Kurt Vialet, No: Mr. Vialet expressed concern throughout the session on both days that a decision to seat Mr. Rodriquez would set a bad precedent, because it would promote the notion that one can commit perjury without consequence.

Janette Millin Young, Yes: Mrs. Millin Young from the onset believed that Mr. Rodriquez should have been seated after being elected by the people of the Virgin Islands; her stance being that the senator-elect became a member of the body upon his election.

Myron Jackson, No: For Mr. Jackson, the Supreme Court’s decision in January to bar Mr. Rodriquez from taking the oath of office reigned over any other decision other courts made.

Positive Nelson, Yes: Mr. Nelson admitted that he had concerns about Mr. Rodroquez’s probity, but his decision to vote in favor of the senator-elect was based on the merits of residency.

Novelle Francis, No: Like Mr. Jackson, Mr. Francis held in high regard the V.I. Supreme Court’s January ruling: “For me, the most convincing and persuasive decision that was made was made by the Supreme Court,” he said today.

Marvin Blyden, initially not voting, quickly switched to No: Mr. Blyden seemed conflicted; Mr. Rodriquez had worked for him when the senator-elect moved back to the territory in 2013. So instead of making the issue about residency, Mr. Blyden sought to rely on the matter of perjury, which, in the territory, is a crime of moral turpitude.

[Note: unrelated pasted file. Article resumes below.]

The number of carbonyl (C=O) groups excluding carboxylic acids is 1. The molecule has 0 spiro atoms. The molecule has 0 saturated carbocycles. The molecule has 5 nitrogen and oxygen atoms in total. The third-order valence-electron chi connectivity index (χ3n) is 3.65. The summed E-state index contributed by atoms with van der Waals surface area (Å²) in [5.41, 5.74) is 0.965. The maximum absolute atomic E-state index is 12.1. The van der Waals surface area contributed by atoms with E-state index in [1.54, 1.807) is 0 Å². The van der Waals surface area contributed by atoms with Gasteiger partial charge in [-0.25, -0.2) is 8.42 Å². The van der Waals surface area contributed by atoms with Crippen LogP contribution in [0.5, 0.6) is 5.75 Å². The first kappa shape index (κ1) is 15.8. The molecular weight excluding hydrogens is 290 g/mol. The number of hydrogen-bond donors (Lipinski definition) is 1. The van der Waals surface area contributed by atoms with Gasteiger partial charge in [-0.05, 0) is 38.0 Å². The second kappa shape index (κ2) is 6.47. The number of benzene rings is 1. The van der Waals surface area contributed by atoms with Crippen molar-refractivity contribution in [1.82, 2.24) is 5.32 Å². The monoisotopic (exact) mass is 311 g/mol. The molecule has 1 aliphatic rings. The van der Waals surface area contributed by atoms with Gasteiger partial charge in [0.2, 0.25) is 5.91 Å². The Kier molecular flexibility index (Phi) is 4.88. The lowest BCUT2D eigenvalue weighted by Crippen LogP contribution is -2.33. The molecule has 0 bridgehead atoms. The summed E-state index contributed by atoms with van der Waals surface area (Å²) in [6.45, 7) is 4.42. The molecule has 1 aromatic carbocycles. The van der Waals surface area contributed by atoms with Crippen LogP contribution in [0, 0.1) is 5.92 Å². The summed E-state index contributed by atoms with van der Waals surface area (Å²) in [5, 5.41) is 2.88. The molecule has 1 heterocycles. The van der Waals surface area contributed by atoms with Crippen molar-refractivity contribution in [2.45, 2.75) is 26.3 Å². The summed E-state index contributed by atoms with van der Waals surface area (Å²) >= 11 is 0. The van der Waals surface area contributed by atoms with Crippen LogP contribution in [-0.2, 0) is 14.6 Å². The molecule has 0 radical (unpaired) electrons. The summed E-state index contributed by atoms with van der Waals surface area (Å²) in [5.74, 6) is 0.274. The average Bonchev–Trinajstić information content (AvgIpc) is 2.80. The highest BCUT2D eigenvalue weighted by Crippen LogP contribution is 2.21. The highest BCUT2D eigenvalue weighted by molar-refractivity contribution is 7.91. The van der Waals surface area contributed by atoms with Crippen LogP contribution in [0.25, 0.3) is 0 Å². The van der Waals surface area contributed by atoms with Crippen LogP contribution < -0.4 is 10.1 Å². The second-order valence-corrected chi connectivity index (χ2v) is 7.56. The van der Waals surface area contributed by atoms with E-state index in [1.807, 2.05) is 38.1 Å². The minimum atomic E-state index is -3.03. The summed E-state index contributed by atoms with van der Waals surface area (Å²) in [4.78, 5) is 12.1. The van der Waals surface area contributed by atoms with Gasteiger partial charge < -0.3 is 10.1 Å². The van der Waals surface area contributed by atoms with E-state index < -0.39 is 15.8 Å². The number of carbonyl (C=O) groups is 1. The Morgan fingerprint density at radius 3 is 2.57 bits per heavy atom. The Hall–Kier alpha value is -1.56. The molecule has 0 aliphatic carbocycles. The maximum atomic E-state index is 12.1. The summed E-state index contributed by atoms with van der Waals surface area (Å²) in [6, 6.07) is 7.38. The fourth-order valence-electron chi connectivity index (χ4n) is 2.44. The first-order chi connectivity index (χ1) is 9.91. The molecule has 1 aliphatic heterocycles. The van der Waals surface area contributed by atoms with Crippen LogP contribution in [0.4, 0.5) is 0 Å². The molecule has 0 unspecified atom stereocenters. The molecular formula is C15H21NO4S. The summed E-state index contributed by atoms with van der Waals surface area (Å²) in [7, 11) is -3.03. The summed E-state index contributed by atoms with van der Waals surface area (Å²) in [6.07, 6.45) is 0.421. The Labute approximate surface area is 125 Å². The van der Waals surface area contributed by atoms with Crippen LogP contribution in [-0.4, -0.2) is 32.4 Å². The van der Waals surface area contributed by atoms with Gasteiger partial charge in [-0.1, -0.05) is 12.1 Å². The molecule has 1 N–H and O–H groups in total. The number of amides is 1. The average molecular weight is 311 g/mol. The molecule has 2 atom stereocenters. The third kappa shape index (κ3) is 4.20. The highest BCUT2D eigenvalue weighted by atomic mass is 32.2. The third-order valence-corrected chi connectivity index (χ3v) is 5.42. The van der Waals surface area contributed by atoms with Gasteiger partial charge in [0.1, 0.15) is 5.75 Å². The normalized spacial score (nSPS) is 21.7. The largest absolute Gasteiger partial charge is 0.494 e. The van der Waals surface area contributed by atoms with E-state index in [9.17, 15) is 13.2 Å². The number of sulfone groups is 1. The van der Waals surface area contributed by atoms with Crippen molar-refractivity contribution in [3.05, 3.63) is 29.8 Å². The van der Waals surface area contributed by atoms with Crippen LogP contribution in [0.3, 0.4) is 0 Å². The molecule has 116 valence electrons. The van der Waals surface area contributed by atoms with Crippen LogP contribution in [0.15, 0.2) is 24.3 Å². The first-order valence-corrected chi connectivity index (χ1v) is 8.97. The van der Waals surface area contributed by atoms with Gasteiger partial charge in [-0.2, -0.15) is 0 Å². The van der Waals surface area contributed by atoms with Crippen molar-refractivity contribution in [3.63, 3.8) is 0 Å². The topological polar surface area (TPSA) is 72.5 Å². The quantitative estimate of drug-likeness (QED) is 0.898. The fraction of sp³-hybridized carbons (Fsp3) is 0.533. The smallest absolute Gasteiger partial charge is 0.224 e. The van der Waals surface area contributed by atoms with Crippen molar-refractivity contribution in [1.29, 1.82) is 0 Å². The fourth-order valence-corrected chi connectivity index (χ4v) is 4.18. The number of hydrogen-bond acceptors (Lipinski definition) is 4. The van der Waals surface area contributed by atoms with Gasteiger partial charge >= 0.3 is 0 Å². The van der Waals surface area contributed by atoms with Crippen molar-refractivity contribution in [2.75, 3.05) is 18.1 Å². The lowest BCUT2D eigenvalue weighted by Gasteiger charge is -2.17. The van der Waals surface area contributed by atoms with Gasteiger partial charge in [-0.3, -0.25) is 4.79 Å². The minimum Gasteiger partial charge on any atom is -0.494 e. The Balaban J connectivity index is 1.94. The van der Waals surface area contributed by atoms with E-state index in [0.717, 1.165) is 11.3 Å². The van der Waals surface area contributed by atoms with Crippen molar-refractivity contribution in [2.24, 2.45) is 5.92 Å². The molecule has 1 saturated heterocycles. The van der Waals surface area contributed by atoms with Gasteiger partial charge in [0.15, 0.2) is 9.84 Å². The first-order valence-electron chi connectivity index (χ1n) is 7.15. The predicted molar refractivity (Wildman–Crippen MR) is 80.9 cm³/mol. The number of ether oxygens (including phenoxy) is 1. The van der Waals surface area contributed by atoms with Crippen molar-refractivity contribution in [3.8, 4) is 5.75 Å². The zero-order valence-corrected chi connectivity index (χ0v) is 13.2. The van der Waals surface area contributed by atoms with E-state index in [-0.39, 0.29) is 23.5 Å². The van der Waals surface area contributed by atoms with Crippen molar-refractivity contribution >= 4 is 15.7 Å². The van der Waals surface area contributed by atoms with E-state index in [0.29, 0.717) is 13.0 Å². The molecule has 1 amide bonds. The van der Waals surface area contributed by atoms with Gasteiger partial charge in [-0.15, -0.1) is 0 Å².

Tregenza Roach, Yes: Mr. Roach sought to rely on the residency issue as well, and argued as such. At one point on Tuesday, Mr. Roach said it troubled his core, that he, who was born in St. Kitts, had to question the eligibility of Mr. Rodriquez to serve the land in which he was born.

Alicia Hansen, Yes: Like her Minority Caucus members, Mrs. Hansen sought to stick to the issue of residency, and argued that Mr. Rodriquez had clearly lived in the territory from 2013-2016.

Neville James, No: Mr. James said the issue of perjury was a major deciding factor for him. “At the end of the day, he undermined being a bona fide resident [of the U.S. Virgin Islands] by telling the state of Tennessee that I am a resident [of Tennessee] and I’ve been living here for three years, and only in Tennessee for three years,” he said.